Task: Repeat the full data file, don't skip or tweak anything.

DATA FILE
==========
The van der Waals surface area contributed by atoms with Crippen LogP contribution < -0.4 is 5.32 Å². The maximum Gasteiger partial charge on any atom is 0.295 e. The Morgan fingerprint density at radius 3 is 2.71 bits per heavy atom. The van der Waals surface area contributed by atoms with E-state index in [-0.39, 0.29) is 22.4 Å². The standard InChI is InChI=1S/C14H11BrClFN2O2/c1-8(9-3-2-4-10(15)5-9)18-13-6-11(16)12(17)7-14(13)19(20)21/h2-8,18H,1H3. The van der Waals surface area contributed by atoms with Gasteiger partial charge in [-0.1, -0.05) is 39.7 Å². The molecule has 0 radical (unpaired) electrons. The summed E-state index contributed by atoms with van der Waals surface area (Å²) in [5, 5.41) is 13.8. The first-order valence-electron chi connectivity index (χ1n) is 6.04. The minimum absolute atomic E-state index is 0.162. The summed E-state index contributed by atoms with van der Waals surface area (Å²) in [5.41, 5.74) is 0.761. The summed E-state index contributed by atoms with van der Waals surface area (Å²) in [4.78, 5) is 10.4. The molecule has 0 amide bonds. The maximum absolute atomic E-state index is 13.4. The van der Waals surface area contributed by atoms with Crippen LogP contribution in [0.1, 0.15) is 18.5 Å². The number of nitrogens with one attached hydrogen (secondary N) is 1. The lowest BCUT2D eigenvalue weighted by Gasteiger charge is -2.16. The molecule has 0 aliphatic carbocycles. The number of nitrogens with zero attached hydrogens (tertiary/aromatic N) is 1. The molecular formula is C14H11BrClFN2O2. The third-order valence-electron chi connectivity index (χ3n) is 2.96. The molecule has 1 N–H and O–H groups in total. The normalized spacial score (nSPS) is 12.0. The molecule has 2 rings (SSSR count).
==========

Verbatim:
The van der Waals surface area contributed by atoms with Crippen LogP contribution < -0.4 is 5.32 Å². The maximum Gasteiger partial charge on any atom is 0.295 e. The Morgan fingerprint density at radius 3 is 2.71 bits per heavy atom. The van der Waals surface area contributed by atoms with E-state index in [-0.39, 0.29) is 22.4 Å². The standard InChI is InChI=1S/C14H11BrClFN2O2/c1-8(9-3-2-4-10(15)5-9)18-13-6-11(16)12(17)7-14(13)19(20)21/h2-8,18H,1H3. The van der Waals surface area contributed by atoms with Gasteiger partial charge in [-0.1, -0.05) is 39.7 Å². The molecule has 0 radical (unpaired) electrons. The summed E-state index contributed by atoms with van der Waals surface area (Å²) in [5, 5.41) is 13.8. The first-order valence-electron chi connectivity index (χ1n) is 6.04. The minimum absolute atomic E-state index is 0.162. The summed E-state index contributed by atoms with van der Waals surface area (Å²) in [5.41, 5.74) is 0.761. The summed E-state index contributed by atoms with van der Waals surface area (Å²) in [4.78, 5) is 10.4. The molecule has 0 amide bonds. The maximum absolute atomic E-state index is 13.4. The van der Waals surface area contributed by atoms with Crippen LogP contribution in [0.1, 0.15) is 18.5 Å². The number of nitrogens with one attached hydrogen (secondary N) is 1. The lowest BCUT2D eigenvalue weighted by Gasteiger charge is -2.16. The molecule has 0 aliphatic carbocycles. The number of nitrogens with zero attached hydrogens (tertiary/aromatic N) is 1. The molecular formula is C14H11BrClFN2O2. The third-order valence-electron chi connectivity index (χ3n) is 2.96. The molecule has 1 N–H and O–H groups in total. The normalized spacial score (nSPS) is 12.0. The molecule has 2 rings (SSSR count).